|S E A R C H D V D B e a v e r|
(Christopher Nolan, 2014)
Review by Gary Tooze
Theatrical: Paramount Pictures
Region: FREE! (as verified by the Oppo Blu-ray player)
Disc Size: 40,731,702,679 bytes
Feature Size: 40,306,139,136 bytes
Video Bitrate: 24.25 Mbps
Case: Standard Blu-ray case inside cardboard slipcase (Digibook in the UK)
Release date: March 31st, 2015
Aspect ratio: 2.39:1 and 1,78:1
Resolution: 1080p / 23.976 fps
Video codec: MPEG-4 AVC Video
DTS-HD Master Audio English 3693 kbps 5.1 / 48 kHz / 3693 kbps / 24-bit (DTS Core: 5.1 / 48 kHz / 1509 kbps / 24-bit)
Dolby Digital Audio French 640 kbps 5.1 / 48 kHz / 640 kbps / DN -4dB
Dolby Digital Audio Spanish 640 kbps 5.1 / 48 kHz / 640 kbps / DN -4dB
Dolby Digital Audio English 640 kbps 5.1 / 48 kHz / 640 kbps / DN -4dB
English (SDH), English, French, Spanish, none
Collectible Interstellar film cell from an original 70MM IMAX print of the film
ˇ Feature film in standard definition
Description: A breathtaking filmmaking achievement, INTERSTELLAR has been named one of the Top Ten movies of the year by Rolling Stone, Esquire, the New York Post and more, and has received five Academy AwardŽ nominations including Best Visual Effects, Best Production Design, Best Sound Mixing, Best Sound Editing and Best Original Score. Academy Award-winner Matthew McConaughey stars as ex-pilot-turned-farmer Cooper, who must leave his family and a foundering Earth behind to lead an expedition traveling beyond this galaxy to discover whether mankind has a future among the stars. The film also stars Academy Award-winners Anne Hathaway and Michael Caine and Academy Award-nominees Jessica Chastain4 and John Lithgow.
Like the great space epics of the past, Christopher Nolan’s “Interstellar”
distills terrestrial anxieties and aspirations into a potent pop
parable, a mirror of the mood down here on Earth. Stanley Kubrick’s “2001:
A Space Odyssey” blended the technological awe of the Apollo era
with the trippy hopes and terrors of the Age of Aquarius. George Lucas’s
first “Star Wars” trilogy, set not in the speculative future but
in the imaginary past, answered the malaise of the ’70s with
swashbuckling nostalgia. “Interstellar,” full of visual dazzle,
thematic ambition, geek bait and corn (including the literal kind), is a
sweeping, futuristic adventure driven by grief, dread and regret.
It’s rare for a film to deliver a scene of such emotional power that the
hardened critic is fighting back tears. It’s even less common for a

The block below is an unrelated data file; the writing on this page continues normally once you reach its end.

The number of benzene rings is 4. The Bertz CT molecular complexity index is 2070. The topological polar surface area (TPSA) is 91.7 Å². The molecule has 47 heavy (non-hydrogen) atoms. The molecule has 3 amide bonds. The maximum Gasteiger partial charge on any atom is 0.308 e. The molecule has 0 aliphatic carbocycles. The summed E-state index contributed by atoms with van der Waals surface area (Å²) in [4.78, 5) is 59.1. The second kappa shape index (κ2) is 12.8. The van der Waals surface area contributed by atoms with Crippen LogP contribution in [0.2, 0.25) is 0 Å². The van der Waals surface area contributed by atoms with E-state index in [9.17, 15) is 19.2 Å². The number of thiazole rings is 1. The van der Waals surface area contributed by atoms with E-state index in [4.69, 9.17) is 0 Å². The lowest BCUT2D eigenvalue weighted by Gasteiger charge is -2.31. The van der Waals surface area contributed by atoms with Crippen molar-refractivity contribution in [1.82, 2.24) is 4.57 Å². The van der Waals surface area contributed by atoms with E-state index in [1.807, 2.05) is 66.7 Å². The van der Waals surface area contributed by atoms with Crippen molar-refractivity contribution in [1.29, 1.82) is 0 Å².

celluloid image to have that effect. Interstellar does both.
Image : NOTE: The below Blu-ray captures were taken directly from the Blu-ray disc.
My goodness. Interstellar is stunning on Blu-ray from Paramount. While the IMAX 70 mm version that some were fortunate enough to see was shown (some scenes) in ratios of 1.44:1 and 1.90:1, the 70 mm version - 2.20:1 and this Blu-ray, dependant on the scene in 2.39:1 and 1.78:1. The visuals are frequently hypnotic from the space sequences and the beauty and serenity of earth with the day lit scenes shown around the farm looking bright and crisp. Contrast, colors, detail are totally adeptly rendered and, predictably, look totally flawless on the dual-layered disc (sharing with no supplements) with supportive bitrate. There are no weaknesses at all - no noise or post digital manipulation for the 1080P presentation. This Blu-ray shows demo-level video - kudos the film's magical special effects and DoP Hoyte Van Hoytema.
CLICK EACH BLU-RAY CAPTURE TO SEE ALL IMAGES IN FULL 1920X1080 RESOLUTION
The audio is as strong as the impressive video. We get a tight DTS-HD Master 5.1 at very healthy 3693 kbps. There are many crisp separations and bass response is intimidating with its power potential utilized in the explosions of launching space vehicles. Hans Zimmer (12 Years a Slave, The Thin Red Line, Broadcast News, Angels and Demons etc.) composes the score which reminded me of Philip Glass' in Koyaanisqatsi. It is very contemplative, reflective and I can't imagine a better accompaniment to the film's visuals. It is so effective rising and falling with the screen moods. The audio is, likewise, absolutely perfectly exported by the lossless surround track.My Oppo has identified it as being a region FREE disc playable on Blu-ray machines worldwide.